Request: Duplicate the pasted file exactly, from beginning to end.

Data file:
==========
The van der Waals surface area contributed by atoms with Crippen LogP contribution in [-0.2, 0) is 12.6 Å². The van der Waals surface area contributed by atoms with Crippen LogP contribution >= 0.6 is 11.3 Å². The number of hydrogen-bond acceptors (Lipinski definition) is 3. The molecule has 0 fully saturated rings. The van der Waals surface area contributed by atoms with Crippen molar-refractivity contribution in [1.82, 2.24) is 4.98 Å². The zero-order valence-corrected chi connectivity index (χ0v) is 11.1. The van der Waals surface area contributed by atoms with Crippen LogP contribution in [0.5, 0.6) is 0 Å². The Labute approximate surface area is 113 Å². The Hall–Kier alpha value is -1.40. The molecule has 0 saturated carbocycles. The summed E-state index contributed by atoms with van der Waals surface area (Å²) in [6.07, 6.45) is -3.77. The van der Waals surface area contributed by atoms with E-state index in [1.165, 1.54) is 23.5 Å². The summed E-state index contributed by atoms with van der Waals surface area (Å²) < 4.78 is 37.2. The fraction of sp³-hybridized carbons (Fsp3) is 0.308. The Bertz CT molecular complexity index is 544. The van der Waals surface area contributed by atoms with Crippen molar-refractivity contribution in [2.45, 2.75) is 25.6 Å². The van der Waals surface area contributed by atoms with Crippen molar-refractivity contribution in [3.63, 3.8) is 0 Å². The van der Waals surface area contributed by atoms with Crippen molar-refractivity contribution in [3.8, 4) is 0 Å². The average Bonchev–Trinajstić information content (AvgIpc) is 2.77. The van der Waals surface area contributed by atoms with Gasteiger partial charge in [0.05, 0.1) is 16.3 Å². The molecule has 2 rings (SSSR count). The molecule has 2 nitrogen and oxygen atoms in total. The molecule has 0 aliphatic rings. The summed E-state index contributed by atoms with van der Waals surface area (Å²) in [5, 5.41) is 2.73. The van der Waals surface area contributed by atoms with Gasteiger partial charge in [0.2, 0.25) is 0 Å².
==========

The van der Waals surface area contributed by atoms with Crippen LogP contribution in [-0.2, 0) is 12.6 Å². The van der Waals surface area contributed by atoms with Crippen LogP contribution >= 0.6 is 11.3 Å². The number of hydrogen-bond acceptors (Lipinski definition) is 3. The molecule has 0 fully saturated rings. The van der Waals surface area contributed by atoms with Crippen molar-refractivity contribution in [1.82, 2.24) is 4.98 Å². The zero-order valence-corrected chi connectivity index (χ0v) is 11.1. The van der Waals surface area contributed by atoms with Crippen LogP contribution in [0.5, 0.6) is 0 Å². The Labute approximate surface area is 113 Å². The Hall–Kier alpha value is -1.40. The molecule has 0 saturated carbocycles. The summed E-state index contributed by atoms with van der Waals surface area (Å²) in [6.07, 6.45) is -3.77. The van der Waals surface area contributed by atoms with E-state index in [1.165, 1.54) is 23.5 Å². The summed E-state index contributed by atoms with van der Waals surface area (Å²) < 4.78 is 37.2. The fraction of sp³-hybridized carbons (Fsp3) is 0.308. The Bertz CT molecular complexity index is 544. The van der Waals surface area contributed by atoms with Crippen molar-refractivity contribution in [2.45, 2.75) is 25.6 Å². The van der Waals surface area contributed by atoms with Crippen molar-refractivity contribution in [3.63, 3.8) is 0 Å². The van der Waals surface area contributed by atoms with Crippen molar-refractivity contribution in [3.8, 4) is 0 Å². The average Bonchev–Trinajstić information content (AvgIpc) is 2.77. The van der Waals surface area contributed by atoms with Gasteiger partial charge in [0.05, 0.1) is 16.3 Å². The molecule has 2 rings (SSSR count). The molecule has 2 nitrogen and oxygen atoms in total. The molecule has 0 aliphatic rings. The summed E-state index contributed by atoms with van der Waals surface area (Å²) in [5, 5.41) is 2.73. The van der Waals surface area contributed by atoms with Gasteiger partial charge in [0.2, 0.25) is 0 Å².